America, a Land of No Prophets
Editor’s Note: Many on the American Right consider themselves devout Christians, yet their behavior – from cheering on aggressive warfare to protecting the wealthy while slashing government programs to help the poor – run directly counter to the Gospel teachings of Jesus.
Indeed, there are very few voices in mainstream Christianity that even try to square this troubling circle, as Christianity itself has become a powerful element of the dishonesty and corruption that rests at the heart of modern-day American power, a dilemma that the Rev. Howard Bess confronts in this guest essay:
In today’s English language, a prophet is someone who has the power to predict the future, but that is not the role of the prophets that we find in the Bible.
If we return to the root word and its meaning in Bible history, we get a different definition. In the Bible, a prophet is “a delegated messenger.”
The Bible prophets came from all stations of society. The office of prophet was not passed down by bloodlines, and they were never elected by any popular process.
Usually the prophet was reluctant. It was not a task that any security-oriented person desired. The prophet usually came from nowhere. According to the Bible, it was God who chose the prophet to speak an unwelcomed message of truth.
Almost always the prophet came with concerns about the marginalized and downtrodden people of Israel. His critical words of judgment were aimed at those in power.
Moses was the prototype. He was a fugitive who had killed an Egyptian soldier who was abusing an Israelite slave and had run away to escape the wrath of his once Egyptian cohorts. The Egyptian Pharaoh heard of the incident and decided to kill Moses.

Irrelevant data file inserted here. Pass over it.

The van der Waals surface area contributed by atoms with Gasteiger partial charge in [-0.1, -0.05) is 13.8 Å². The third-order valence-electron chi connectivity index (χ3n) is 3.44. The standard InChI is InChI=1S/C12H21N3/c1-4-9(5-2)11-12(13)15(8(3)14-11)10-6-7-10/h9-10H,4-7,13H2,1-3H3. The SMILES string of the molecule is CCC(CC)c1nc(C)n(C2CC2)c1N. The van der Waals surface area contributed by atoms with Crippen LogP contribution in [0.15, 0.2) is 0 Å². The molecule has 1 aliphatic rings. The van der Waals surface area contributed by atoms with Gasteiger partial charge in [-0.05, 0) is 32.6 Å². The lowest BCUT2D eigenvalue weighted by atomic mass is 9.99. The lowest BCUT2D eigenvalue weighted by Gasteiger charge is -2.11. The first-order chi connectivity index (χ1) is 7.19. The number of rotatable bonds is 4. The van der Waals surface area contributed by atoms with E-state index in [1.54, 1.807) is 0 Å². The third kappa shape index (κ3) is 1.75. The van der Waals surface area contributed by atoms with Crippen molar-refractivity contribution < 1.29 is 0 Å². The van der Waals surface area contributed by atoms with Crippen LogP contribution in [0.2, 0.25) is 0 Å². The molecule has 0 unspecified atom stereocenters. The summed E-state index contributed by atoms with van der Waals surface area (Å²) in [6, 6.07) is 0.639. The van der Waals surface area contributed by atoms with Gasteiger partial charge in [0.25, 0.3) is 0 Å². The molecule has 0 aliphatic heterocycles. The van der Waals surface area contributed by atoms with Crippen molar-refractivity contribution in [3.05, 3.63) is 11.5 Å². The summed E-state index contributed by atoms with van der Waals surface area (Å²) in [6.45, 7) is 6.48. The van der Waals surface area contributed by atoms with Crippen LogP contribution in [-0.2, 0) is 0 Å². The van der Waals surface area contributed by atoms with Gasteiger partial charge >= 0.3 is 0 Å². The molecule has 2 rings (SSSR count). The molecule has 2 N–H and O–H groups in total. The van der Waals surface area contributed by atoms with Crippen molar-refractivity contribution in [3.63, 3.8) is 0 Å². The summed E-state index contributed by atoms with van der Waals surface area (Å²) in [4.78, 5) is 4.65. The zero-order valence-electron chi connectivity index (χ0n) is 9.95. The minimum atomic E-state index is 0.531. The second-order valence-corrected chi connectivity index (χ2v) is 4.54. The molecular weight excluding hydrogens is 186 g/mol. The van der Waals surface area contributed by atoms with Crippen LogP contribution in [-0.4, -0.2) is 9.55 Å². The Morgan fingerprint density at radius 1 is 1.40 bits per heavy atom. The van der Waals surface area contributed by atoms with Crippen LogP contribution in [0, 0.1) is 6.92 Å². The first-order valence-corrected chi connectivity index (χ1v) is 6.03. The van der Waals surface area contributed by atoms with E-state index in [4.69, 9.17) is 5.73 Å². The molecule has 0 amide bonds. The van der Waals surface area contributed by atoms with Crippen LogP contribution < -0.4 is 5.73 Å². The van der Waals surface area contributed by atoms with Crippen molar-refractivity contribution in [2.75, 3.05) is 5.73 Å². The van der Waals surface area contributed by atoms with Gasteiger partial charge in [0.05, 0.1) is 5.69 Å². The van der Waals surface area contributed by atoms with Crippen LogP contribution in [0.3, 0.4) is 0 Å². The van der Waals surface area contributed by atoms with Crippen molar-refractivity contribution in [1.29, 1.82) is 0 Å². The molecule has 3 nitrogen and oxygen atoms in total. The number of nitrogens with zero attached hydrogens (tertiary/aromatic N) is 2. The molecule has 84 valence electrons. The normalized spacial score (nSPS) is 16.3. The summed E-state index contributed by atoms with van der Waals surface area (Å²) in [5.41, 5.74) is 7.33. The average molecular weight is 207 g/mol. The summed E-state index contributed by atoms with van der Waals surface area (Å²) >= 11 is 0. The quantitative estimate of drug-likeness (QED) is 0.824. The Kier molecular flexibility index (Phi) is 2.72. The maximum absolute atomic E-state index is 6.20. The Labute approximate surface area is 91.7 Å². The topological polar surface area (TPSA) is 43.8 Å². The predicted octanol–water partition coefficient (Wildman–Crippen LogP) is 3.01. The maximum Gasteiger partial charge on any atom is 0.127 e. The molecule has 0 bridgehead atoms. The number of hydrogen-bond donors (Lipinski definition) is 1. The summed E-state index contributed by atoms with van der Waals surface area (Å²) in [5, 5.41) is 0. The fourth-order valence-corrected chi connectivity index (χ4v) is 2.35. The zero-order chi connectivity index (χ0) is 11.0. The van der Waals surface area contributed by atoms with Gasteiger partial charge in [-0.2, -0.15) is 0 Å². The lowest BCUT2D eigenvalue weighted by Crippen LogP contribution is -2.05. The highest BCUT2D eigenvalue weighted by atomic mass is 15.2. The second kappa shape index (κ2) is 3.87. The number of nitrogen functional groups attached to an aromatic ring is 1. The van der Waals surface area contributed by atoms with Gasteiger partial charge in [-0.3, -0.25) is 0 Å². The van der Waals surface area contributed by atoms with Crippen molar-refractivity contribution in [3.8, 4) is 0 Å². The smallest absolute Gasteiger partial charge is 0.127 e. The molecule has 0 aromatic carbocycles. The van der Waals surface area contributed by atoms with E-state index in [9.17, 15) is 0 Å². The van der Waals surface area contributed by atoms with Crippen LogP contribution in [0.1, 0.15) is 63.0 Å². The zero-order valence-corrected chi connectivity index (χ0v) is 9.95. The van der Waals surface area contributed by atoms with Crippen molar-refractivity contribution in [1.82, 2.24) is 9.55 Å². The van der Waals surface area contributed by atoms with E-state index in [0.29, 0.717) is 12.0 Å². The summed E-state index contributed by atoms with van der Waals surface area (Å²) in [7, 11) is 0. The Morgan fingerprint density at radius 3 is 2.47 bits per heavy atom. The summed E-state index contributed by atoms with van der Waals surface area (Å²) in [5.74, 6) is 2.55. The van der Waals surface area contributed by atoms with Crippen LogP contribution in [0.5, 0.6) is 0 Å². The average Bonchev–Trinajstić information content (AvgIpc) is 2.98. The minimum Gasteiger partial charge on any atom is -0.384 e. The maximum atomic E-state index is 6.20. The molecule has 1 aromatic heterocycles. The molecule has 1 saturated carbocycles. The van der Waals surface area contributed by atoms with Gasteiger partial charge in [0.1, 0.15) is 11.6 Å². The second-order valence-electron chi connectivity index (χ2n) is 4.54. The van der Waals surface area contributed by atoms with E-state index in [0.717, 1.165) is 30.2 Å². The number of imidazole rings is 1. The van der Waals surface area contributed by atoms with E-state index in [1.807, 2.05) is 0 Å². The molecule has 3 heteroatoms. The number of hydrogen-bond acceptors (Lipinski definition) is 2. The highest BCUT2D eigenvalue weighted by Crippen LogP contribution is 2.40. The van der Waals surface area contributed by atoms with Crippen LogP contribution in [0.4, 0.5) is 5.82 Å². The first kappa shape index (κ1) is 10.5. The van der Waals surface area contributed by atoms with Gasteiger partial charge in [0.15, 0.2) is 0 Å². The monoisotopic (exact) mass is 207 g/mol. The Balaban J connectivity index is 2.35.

After fleeing, Moses developed a new life in Midian. He married and had children. He was safe and secure, but God appeared to him in a burning bush and sent Moses back to Egypt to confront Pharaoh and to demand release of the Israelite slaves.
Moses is described in the Bible as a prophet and became the embodiment of the title. The prophets that followed Moses spoke harsh words of judgment to those in power. They spoke tough words to King Saul, King David, King Solomon and all the Israelite kings that followed them.
The prophets had especially harsh words for the priests and others who controlled the Jerusalem temple and the religious systems that developed. Over and over again their concern was the treatment of the poor, the widow, the orphan.
In order to understand the particulars of the messages of the Old Testament prophets, the reader must put the prophets in context. The issues are not simply – “Who wrote it?” – but “When did he write it?” “What was happening at the time of the writing?” “To whom did he write?” “Why did he write the material?”
One central conclusion jumps out. The prophets were intensely involved in the religious, social and civic life of their community and of the nation. The prophet also never went to the powerful by invitation. He was an unwelcomed intruder with an unpopular message.